Over the past decade, shows depicting the millennial experience have started to dominate the screen, especially within the comedy realm. Girls, Broad City, and The Mindy Project are examples of only a few. They explore sex, dating, careers, work environments, and female issues in a way that has started to paint a broader picture of the millennial experience. But with as diverse a generation as millennials are — in terms of race, class, ethnicity, sexuality, and body size — many of the shows currently on TV have only scratched the surface of representation, and there are so many perspectives still left untold.
Shrill, Hulu’s show starring Aidy Bryant and loosely based on the memoir of the same name by Lindy West, is about the millennial experience, too. It is told through the perspective of Annie, a plus-sized woman whose size doesn’t define her but inevitably defines the ways in which most everyone else treats her. She wants to be a writer, but her editor hardly takes her seriously. Her mother, while loving and overbearing, consistently attempts to get her on a diet. And Ryan, her on-again-off-again fling, doesn’t quite give her the relationship or the respect she deserves. While Annie has long ago accepted her size and who she is, in the pilot episode she’s set on a journey to reclaim her self-acceptance from those who think they have a say in it and to exuberate the kind of confidence that many others already have the privilege to exhibit. Except, it’s hard when the world is constantly telling you how you should feel about yourself.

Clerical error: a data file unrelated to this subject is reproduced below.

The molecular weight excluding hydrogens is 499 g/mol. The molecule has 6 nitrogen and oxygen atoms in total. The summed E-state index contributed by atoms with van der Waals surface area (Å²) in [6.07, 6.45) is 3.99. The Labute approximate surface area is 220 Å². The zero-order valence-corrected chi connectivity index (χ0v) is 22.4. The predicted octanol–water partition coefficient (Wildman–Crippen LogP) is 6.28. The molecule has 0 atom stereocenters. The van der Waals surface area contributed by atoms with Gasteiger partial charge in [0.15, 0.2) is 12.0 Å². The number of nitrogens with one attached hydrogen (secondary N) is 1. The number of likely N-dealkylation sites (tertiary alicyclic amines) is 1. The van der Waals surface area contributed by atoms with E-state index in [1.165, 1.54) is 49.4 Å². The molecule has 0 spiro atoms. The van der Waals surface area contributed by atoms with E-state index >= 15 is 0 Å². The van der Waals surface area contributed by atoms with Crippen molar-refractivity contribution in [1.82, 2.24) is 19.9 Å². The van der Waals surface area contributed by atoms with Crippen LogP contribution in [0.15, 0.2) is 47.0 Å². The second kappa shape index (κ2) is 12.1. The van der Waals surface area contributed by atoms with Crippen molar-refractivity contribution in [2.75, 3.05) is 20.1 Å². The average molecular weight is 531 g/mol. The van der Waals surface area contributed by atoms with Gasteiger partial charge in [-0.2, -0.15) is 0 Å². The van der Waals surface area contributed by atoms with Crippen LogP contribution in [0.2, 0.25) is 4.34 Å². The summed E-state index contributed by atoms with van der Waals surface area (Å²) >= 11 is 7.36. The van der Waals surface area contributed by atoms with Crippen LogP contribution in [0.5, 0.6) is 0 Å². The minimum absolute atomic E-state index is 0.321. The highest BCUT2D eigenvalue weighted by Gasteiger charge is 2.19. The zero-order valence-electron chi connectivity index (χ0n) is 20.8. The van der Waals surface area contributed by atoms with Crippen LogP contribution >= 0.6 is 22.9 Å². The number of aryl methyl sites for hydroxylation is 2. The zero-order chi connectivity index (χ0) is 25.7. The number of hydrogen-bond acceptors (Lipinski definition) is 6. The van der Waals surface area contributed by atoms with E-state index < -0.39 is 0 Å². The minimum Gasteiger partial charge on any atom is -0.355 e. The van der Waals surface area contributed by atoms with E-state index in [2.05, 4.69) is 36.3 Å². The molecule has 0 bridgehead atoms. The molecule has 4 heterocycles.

The brilliant thing about Shrill is that it’s a show about so many different things that consume the millennial life and our current internet culture, with body positivity at its core. During a SXSW panel moderated by Bryant earlier this week, Elizabeth Banks, who produced the show, noted West’s ability to tell stories about a variety of situations as being one of the reasons why adapting her book was so appealing. “It’s about a lot of things. But Lindy West has an incredible voice,” Banks said. “She just brings insight to situations and to her life, and she has a way of bringing humor, like cutting humor, into a lot of what she writes about. And I found that tone really special and unique and I wanted to figure out a way to put that into television.”
West is a writer on the show, along with Bryant and Ali Rushfield. What they remarkably convey in the show is a layered experience in which each episode is able to capture various current social issues and intimate topics that Annie as a plus-sized woman might experience a little differently from someone who is considered the “standard” in American media and culture. In the pilot episode alone, Annie undergoes a morning-after pill failure because of the weight guidelines for the pill, which her pharmacist failed to even mention to her. This leads to her getting pregnant, which eventually leads to her decision as to whether or not to have an abortion. The abortion plot point in the pilot is a truly bold way to kick off the series, something that the book has a chapter on but is otherwise something that shows are not always willing to depict so honestly right upfront.